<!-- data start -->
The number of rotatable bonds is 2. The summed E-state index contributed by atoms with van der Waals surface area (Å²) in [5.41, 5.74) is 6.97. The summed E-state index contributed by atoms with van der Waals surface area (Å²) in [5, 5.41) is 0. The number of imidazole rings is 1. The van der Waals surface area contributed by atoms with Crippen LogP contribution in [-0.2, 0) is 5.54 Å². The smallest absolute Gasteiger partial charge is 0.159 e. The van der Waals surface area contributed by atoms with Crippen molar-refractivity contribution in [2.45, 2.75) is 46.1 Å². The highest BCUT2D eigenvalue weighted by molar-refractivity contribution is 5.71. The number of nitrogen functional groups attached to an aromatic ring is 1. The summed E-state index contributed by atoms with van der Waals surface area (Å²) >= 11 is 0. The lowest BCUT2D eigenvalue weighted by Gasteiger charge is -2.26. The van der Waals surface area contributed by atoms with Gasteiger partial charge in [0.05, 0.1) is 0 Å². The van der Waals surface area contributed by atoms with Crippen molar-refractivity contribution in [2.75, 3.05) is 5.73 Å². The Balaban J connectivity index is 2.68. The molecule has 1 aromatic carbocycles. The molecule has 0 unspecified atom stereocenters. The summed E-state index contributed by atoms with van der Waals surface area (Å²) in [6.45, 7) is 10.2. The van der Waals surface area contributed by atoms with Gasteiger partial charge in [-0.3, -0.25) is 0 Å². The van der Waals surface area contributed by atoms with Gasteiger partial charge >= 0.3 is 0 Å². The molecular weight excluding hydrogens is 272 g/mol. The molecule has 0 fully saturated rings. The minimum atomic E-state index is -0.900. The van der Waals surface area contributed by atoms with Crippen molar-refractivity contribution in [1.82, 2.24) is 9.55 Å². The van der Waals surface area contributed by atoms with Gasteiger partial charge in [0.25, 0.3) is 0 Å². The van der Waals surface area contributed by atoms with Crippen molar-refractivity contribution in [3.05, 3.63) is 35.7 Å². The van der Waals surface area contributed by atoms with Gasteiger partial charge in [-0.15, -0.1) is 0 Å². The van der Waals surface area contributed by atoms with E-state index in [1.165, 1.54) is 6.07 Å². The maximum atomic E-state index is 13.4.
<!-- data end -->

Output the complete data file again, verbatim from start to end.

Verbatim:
The number of rotatable bonds is 2. The summed E-state index contributed by atoms with van der Waals surface area (Å²) in [5.41, 5.74) is 6.97. The summed E-state index contributed by atoms with van der Waals surface area (Å²) in [5, 5.41) is 0. The number of imidazole rings is 1. The van der Waals surface area contributed by atoms with Crippen LogP contribution in [-0.2, 0) is 5.54 Å². The smallest absolute Gasteiger partial charge is 0.159 e. The van der Waals surface area contributed by atoms with Crippen molar-refractivity contribution in [2.45, 2.75) is 46.1 Å². The highest BCUT2D eigenvalue weighted by molar-refractivity contribution is 5.71. The number of nitrogen functional groups attached to an aromatic ring is 1. The summed E-state index contributed by atoms with van der Waals surface area (Å²) >= 11 is 0. The lowest BCUT2D eigenvalue weighted by Gasteiger charge is -2.26. The van der Waals surface area contributed by atoms with Gasteiger partial charge in [0.05, 0.1) is 0 Å². The van der Waals surface area contributed by atoms with Crippen molar-refractivity contribution in [2.75, 3.05) is 5.73 Å². The Balaban J connectivity index is 2.68. The molecule has 1 aromatic carbocycles. The molecule has 0 unspecified atom stereocenters. The summed E-state index contributed by atoms with van der Waals surface area (Å²) in [6.45, 7) is 10.2. The van der Waals surface area contributed by atoms with Gasteiger partial charge in [-0.3, -0.25) is 0 Å². The van der Waals surface area contributed by atoms with Gasteiger partial charge >= 0.3 is 0 Å². The molecular weight excluding hydrogens is 272 g/mol. The molecule has 0 fully saturated rings. The minimum atomic E-state index is -0.900. The van der Waals surface area contributed by atoms with Crippen molar-refractivity contribution in [1.82, 2.24) is 9.55 Å². The van der Waals surface area contributed by atoms with Gasteiger partial charge in [0.25, 0.3) is 0 Å². The van der Waals surface area contributed by atoms with Crippen molar-refractivity contribution in [3.05, 3.63) is 35.7 Å². The van der Waals surface area contributed by atoms with Gasteiger partial charge in [-0.15, -0.1) is 0 Å². The van der Waals surface area contributed by atoms with E-state index in [1.165, 1.54) is 6.07 Å². The maximum atomic E-state index is 13.4.